Sorry, sorry, have drifted way off-topic here

Apologies to everyone – anyone? – who ‘s come here  for a light-hearted piece on some aspect or other of financial marketing:  today I’m doing Syria. Normal service will be resumed from my next blog onwards.

I don’t really have any justification for doing Syria in a financial marketing blog, but I have two small excuses:

1.  Being partly Palestinian and having family spread all over the Middle East, I have an interest in the region.

2.  So much of what is written and said about Syria is rubbish.

Here’s a sort of executive summary of where we are today:

In early 2011 the US and other Western powers, having accepted or at least tolerated the Assad regime (father and son) since 1961, decided that Bashar al-Assad had to go.  By saying this, and taking some actions like imposing sanctions, we gave encouragement to a mixed bag of opponents to escalate their activities from street demonstrations to violent uprising.  Unsurprisingly, Assad, with Russian support, has chosen to resist this uprising.  And with the army remaining loyal to him, he has been able to inflict far more violence upon his opponents than they have been able to inflict on him and his supporters.  However, the uprising, and the violence, continue, and despite the current fracas about chemical weapons there is no serious plan on any side at the moment to resolve the situation.  Meanwhile, in the West, opinions about intervening against the Government are divided.

I think most people in the West understand most of this, although some may not fully recognise how much Obama’s intervention in May 2011, effectively calling for regime change, escalated the situation.  But what is much less well understood is how we got here.

Apologies again, but we have to go back to the aftermath of the First World War, and the Anglo-French Sykes Picot agreement – which carved up the Middle East after we brought about the end of the Ottoman Empire which had controlled the region for centuries.

The key thing to understand is that in this agreement, we carved out “countries” that made no sense.  Iraq, Syria, Lebanon, even Jordan were all just lines on a map, drawn up as a result of horse-trading between the British and the French without any consideration of the make-up of the populations who actually lived there.

In this respect these artificial countries were not unlike others created by colonial powers to serve their own interests – for example, Yugoslavia, Libya, Zimbabwe, pre-partition India, Northern Ireland, Rwanda, Congo.  And if history teaches us two things about these countries, they are:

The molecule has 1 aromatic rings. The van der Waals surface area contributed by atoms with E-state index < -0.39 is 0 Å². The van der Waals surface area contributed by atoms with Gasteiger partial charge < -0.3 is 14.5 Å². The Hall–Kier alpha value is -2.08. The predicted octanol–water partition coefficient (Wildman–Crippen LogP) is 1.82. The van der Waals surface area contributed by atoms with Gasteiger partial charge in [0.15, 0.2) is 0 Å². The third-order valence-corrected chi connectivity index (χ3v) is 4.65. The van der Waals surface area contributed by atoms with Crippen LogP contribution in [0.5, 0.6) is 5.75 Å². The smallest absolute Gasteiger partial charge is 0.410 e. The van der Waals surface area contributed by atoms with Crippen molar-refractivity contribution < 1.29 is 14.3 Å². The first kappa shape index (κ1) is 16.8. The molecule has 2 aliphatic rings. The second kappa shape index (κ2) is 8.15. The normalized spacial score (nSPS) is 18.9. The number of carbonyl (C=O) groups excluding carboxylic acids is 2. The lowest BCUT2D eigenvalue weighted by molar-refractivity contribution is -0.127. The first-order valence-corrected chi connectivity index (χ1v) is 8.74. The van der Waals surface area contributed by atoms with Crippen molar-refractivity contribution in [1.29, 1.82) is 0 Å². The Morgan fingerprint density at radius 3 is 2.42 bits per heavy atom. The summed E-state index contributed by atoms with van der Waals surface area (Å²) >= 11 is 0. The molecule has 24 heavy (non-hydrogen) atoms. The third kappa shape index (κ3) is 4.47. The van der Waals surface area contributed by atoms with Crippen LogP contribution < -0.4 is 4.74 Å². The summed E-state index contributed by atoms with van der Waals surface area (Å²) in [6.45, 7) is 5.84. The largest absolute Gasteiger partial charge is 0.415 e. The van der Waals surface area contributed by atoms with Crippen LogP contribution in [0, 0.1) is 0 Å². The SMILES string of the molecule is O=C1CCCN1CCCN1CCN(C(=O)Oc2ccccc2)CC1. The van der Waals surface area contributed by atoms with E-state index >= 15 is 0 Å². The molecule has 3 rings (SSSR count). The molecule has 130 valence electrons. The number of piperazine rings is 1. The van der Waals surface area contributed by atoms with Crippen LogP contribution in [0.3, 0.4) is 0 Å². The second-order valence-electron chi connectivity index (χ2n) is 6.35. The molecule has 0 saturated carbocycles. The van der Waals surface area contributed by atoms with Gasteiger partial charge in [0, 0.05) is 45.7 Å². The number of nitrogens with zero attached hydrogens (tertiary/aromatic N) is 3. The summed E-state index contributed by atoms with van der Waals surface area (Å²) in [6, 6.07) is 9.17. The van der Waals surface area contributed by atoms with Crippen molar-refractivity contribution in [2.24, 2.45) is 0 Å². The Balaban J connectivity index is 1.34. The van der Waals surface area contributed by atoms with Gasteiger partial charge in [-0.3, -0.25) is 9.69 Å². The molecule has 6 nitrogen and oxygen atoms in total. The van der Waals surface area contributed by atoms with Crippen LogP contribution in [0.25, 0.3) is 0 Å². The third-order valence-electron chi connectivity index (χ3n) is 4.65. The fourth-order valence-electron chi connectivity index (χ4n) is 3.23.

1.  When their populations consist of large ethnic and/or religious minorities with a history of hatred and bitterness towards each other, they are always on the brink of civil war.

2.  Civil war seems to be prevented most effectively by strong and unpleasant dictators who suppress all protest and opposition (Assad, Saddam, Gaddafi, Mugabe, Tito etc.

Maybe there’s a third point too:

3.  The only reliably successful way out of these dictatorships and towards anything we would recognise as a democracy involves the break-up of the countries into smaller and much more homogeneous ones (for example the partition of India into Hindu and Sikh India and Muslim Pakistan, the break-up of Yugoslavia and fairly soon, by the look of it, the re-partitioning of Libya).

This is emphatically NOT to say that civil war is inevitable and never-ending in these artificial countries unless dictators suppress all protest.  Various factors can prevent this, including:

–  Benign and not-too-dictatorial leadership, the most obvious example being Nelson Mandela

–  Strong economies and a sense that everyone is (more or less) benefiting, as in Spain over the last 35 years or so since the fall of Franco (although not so sure about the next 35 years…)

–  And perhaps most commonly a sense of complete exhaustion after a long period of civil war, with participants simply lacking the energy and conviction to fight any more (eg Northern Ireland and Lebanon).

But I don’t think anyone can deny that these disunited countries, even when at peace, still have the capacity to lapse into civil war horribly quickly.  Who, frankly, would be surprised to hear that hostilities had been resumed in Northern Ireland, or had broken out post-Mandela in South Africa?

What’s not a viable solution in these artificial countries, just for the avoidance of doubt, is Western-style democracy.  In sophisticated countries and in peaceful times it may just about be possible to maintain something that looks like democracy by imposing (non-democratic) power-sharing agreements on top of a democratic outcome (Northern Ireland again, and currently Iraq, just about) but for one thing by definition these aren’t really democratic, and for another they’re not stable enough to survive a major challenge.